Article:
The lowest level of internet governance is that of the Domain Name System (DNS) and of root servers. DNS can be described as a distributed database that stores information about host names and domain names. It provides a physical location (the so-called IP address) for each host name, and lists the mail exchange servers accepting e-mail for each domain, thus assuring that e-mails reach their recipients and users of the internet find the pages they are looking for. Name servers are attributed to a particular top-level domain (TLD), such as .com, .org, .de or .uk.
Root name servers are DNS servers that answer requests for the root name space domain, and redirect these requests for a particular top-level domain to that TLD's name servers. Of 13 worldwide root name servers, only three (in London, Stockholm and Tokyo) are located outside the US.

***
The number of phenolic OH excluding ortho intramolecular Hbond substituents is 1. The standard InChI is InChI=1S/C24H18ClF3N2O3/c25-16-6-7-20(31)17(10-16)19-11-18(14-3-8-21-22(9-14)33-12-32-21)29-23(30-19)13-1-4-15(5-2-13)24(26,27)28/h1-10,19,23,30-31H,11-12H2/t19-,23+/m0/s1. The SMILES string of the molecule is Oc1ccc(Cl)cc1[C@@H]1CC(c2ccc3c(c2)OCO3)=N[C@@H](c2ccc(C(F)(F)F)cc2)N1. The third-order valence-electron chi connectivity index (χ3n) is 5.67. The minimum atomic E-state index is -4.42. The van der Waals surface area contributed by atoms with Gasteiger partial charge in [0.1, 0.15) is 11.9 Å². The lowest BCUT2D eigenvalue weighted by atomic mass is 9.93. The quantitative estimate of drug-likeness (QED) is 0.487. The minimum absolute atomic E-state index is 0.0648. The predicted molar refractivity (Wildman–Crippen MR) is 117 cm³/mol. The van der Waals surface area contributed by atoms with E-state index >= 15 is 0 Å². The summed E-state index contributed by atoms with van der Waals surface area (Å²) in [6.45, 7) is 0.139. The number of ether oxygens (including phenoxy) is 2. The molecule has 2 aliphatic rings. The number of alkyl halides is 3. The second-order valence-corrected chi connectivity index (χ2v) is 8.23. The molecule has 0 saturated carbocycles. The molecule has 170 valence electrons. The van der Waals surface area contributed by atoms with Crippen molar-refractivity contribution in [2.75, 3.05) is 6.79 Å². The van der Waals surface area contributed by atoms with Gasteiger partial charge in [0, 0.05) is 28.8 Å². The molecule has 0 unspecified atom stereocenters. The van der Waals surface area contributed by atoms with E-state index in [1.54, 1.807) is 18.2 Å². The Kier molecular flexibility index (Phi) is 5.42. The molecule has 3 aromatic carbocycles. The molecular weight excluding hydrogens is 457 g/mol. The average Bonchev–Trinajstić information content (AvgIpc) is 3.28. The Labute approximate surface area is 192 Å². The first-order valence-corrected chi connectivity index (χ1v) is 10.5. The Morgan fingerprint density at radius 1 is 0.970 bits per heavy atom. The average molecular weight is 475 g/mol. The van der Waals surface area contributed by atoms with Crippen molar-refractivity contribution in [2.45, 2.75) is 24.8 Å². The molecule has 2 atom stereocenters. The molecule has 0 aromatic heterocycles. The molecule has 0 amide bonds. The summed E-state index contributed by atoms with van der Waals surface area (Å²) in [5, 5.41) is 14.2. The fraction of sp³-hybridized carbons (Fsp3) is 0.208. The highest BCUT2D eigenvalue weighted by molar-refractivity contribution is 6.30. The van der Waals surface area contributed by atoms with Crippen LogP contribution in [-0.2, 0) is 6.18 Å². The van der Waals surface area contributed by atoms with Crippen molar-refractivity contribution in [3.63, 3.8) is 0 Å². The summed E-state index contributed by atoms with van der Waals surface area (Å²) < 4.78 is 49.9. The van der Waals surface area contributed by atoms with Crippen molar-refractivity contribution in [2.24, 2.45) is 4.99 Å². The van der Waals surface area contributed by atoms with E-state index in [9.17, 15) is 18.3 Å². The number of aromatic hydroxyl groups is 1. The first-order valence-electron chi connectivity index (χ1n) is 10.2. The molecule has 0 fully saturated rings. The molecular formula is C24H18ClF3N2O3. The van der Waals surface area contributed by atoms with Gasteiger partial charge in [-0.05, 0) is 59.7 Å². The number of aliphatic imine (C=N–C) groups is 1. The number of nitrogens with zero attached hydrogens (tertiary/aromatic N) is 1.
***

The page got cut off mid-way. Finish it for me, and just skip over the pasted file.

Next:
Since 1998, all root servers have to follow the guidance of ICANN , the Internet Corporation for Assigned Names and Numbers. ICANN is a California non-profit corporation which took over the task of administering names and addresses in the internet. ICANN acts under a contract with the US Department of Commerce. The contract was "sole sourced", which means no-one else was able to submit a bid to perform the task.
Currently, ICANN has responsibility for Internet Protocol [IP] address space allocation, protocol identifier assignment, generic [gTLD] and country code [ccTLD] Top-Level Domain name system management, and root server system management functions. Technically, the US could abuse its oversight of ICANN to exclude any portion of internet users - even whole countries or continents - from access to the internet.